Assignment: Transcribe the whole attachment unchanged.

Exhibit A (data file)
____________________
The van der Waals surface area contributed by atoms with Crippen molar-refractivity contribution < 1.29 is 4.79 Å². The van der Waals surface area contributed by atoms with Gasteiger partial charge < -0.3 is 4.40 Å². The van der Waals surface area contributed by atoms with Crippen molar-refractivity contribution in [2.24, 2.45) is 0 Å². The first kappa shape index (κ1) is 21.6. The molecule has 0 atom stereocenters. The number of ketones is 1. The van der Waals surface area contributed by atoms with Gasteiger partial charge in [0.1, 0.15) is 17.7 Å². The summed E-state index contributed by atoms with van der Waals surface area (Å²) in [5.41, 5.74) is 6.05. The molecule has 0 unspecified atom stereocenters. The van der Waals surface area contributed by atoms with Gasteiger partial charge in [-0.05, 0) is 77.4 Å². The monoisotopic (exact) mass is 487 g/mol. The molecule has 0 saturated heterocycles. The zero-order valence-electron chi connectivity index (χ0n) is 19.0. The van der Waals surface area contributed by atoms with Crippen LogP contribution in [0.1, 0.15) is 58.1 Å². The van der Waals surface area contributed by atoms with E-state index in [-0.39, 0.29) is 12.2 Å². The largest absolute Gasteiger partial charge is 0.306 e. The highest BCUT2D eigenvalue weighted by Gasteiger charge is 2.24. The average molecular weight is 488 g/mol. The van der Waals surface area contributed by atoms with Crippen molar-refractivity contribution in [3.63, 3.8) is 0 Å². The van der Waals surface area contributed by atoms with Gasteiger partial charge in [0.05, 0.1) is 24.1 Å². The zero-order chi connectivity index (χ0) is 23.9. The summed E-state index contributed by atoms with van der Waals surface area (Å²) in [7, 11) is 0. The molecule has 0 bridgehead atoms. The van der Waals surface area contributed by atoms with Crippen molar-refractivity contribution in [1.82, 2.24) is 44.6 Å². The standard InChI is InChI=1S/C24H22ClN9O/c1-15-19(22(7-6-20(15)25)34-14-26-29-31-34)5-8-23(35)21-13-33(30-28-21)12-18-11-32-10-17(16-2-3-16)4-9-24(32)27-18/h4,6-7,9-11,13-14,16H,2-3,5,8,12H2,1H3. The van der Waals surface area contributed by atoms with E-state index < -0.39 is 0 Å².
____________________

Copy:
The van der Waals surface area contributed by atoms with Crippen molar-refractivity contribution < 1.29 is 4.79 Å². The van der Waals surface area contributed by atoms with Gasteiger partial charge < -0.3 is 4.40 Å². The van der Waals surface area contributed by atoms with Crippen molar-refractivity contribution in [2.24, 2.45) is 0 Å². The first kappa shape index (κ1) is 21.6. The molecule has 0 atom stereocenters. The number of ketones is 1. The van der Waals surface area contributed by atoms with Gasteiger partial charge in [0.1, 0.15) is 17.7 Å². The summed E-state index contributed by atoms with van der Waals surface area (Å²) in [5.41, 5.74) is 6.05. The molecule has 0 unspecified atom stereocenters. The van der Waals surface area contributed by atoms with Gasteiger partial charge in [-0.05, 0) is 77.4 Å². The monoisotopic (exact) mass is 487 g/mol. The molecule has 0 saturated heterocycles. The zero-order valence-electron chi connectivity index (χ0n) is 19.0. The van der Waals surface area contributed by atoms with Crippen LogP contribution in [0.1, 0.15) is 58.1 Å². The van der Waals surface area contributed by atoms with E-state index in [-0.39, 0.29) is 12.2 Å². The largest absolute Gasteiger partial charge is 0.306 e. The highest BCUT2D eigenvalue weighted by Gasteiger charge is 2.24. The average molecular weight is 488 g/mol. The van der Waals surface area contributed by atoms with Crippen molar-refractivity contribution in [3.63, 3.8) is 0 Å². The van der Waals surface area contributed by atoms with Gasteiger partial charge in [0.05, 0.1) is 24.1 Å². The zero-order chi connectivity index (χ0) is 23.9. The summed E-state index contributed by atoms with van der Waals surface area (Å²) in [7, 11) is 0. The molecule has 0 bridgehead atoms. The van der Waals surface area contributed by atoms with Crippen molar-refractivity contribution in [1.82, 2.24) is 44.6 Å². The standard InChI is InChI=1S/C24H22ClN9O/c1-15-19(22(7-6-20(15)25)34-14-26-29-31-34)5-8-23(35)21-13-33(30-28-21)12-18-11-32-10-17(16-2-3-16)4-9-24(32)27-18/h4,6-7,9-11,13-14,16H,2-3,5,8,12H2,1H3. The van der Waals surface area contributed by atoms with E-state index < -0.39 is 0 Å².